Magazine article New Internationalist

The Spirit of the Huichol: Descendents of People Who Left the Valley of Mexico before the Spanish Conquest Still Retain Their Proud Traditions and Their Independence

Magazine article New Internationalist

The Spirit of the Huichol: Descendents of People Who Left the Valley of Mexico before the Spanish Conquest Still Retain Their Proud Traditions and Their Independence

Article excerpt

INDIANA JONES in jeans walks up the sloping floor to the cockpit of the 1943 DC3 aircraft. He stuffs a plastic bag into a hole in the fuselage and cranks up the engines. Around me in the cabin sit a dozen Huichol people, some wearing hats that resemble straw boaters decorated with a circle of feathers and coloured ribbons. But their knuckles are white, like mine. My companion, Dagoberto, is a veteran pilot from the Mexican Air Force via the Amazon. We were supposed to be flying in his plane, but it crashed.~

I can look through the cockpit and see the mountain coming, waving about in front of us. Just as we are about to strike, a small path comes into view, running up the mountainside between the trees. We clatter into what looks like someone's back garden. I make to get off. Dagoberto restrains me. We have three more stops like this to make. The plane turns round and falls down the mountain into the air over a precipice. Indiana Jones seems to enjoy the sensation; I am writing my own obituary.

This is the mountain fastness of the Huichol peoples, some 20,000 of them. They are one of the most important groups among Mexico's 10 million indigenous peoples, and it's impossible not to conclude that they are so because to reach them from the outside you must be propelled by a death - wish. Tourists are banned.

The Sierra de los Huicholes, part of the western Sierra Madre range north - west of Guadalajara, must once have been a high plateau. Now it is scored by deep, terraced ravines blanketed with a sparse, fragile covering of mountain oaks, subtropical vegetation and bright patches of cultivated maize.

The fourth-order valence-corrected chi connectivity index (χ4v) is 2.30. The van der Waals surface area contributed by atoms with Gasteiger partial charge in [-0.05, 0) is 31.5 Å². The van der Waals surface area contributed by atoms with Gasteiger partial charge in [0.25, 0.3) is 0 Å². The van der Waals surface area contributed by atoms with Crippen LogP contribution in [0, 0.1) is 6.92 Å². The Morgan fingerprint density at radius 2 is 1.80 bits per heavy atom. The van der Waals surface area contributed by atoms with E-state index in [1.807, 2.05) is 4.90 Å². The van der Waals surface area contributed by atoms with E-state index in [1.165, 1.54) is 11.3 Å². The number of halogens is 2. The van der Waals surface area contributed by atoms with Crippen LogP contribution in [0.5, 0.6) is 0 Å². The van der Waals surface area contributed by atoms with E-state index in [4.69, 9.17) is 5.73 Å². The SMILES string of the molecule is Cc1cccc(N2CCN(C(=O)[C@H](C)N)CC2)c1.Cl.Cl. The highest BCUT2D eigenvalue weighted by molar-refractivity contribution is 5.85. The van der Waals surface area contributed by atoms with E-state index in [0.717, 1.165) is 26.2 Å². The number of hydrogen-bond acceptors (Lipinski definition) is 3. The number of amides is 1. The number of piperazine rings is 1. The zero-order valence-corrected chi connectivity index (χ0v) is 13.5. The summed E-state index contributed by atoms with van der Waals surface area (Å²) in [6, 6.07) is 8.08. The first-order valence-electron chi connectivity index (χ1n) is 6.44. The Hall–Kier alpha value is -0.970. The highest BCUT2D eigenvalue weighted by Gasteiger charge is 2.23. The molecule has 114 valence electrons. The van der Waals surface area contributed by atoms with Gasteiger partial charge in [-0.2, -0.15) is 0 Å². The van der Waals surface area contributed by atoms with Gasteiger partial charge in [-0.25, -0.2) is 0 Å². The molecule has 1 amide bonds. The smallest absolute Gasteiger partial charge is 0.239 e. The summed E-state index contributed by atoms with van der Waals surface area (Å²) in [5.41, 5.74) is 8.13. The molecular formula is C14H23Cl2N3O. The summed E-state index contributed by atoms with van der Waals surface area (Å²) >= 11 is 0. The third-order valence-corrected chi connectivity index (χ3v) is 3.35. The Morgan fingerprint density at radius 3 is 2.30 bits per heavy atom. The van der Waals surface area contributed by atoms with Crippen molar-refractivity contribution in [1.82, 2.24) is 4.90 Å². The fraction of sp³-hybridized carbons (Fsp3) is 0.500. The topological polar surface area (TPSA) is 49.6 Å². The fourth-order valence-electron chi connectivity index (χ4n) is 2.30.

A reception awaits the plane at San Miguel Huaistita. The men wear white tunics elaborately embroidered in day - glored, orange, green. There are warm greetings for Carlos, the school teacher, who's arriving to start a new term. We help him carry his books and papers up the hillside to his house, where he invites us to stay.

The Huichol language remains in common use, so complex that few outsiders have ever been able to speak it. Their culture, deeply devotional to an elaborate matrix of gods, spirits and ancestral presences in everyday life, is expressed with great refinement in weaving, embroidery and intricate representations of the universe achieved by fixing coloured threads to boards with beeswax.

Politically independent and democratic, with all land held in common, the Huichol administer their 'communities' through elected officials: governors, second governors, magistrates, police officers. Outsiders are allowed to remain only on sufferance: the Franciscan school, for many years the only source of education in the community, lies vacant since the teachers were asked to leave and replaced by a secular state - run school.

Geraldo, the Second Governor of San Miguel, explains the strict and by no means tender administration of justice. The severest punishment is to be sent to the stocks in neighbouring San Andres. It is said (though hard to verify) that the death penalty was once enforced by leading the condemned person, blindfold, to a precipice.

But at the heart of the community is the shaman, or maraakame. Don Ricardo is the maraakame of San Miguel and, coming across him near his house, we arrange to talk to him later that day. When we return he is not there.

In the meantime we visit the village - less a centre of population than a meeting place. Most of the community have small farms or ranchos outside the village. From here they descend to work their fields in the valleys.

The village square has a large tree from which hangs the hide of a cow, a slowly decaying memorial to its slaughter for the most recent fiesta. A swing is tied to the branches of the tree, and children play beneath it. There is a health centre to one side, and in one corner a small window around which a dozen or so men are gathered. Out of this window a hand passes a succession of Modelo beer cans. …

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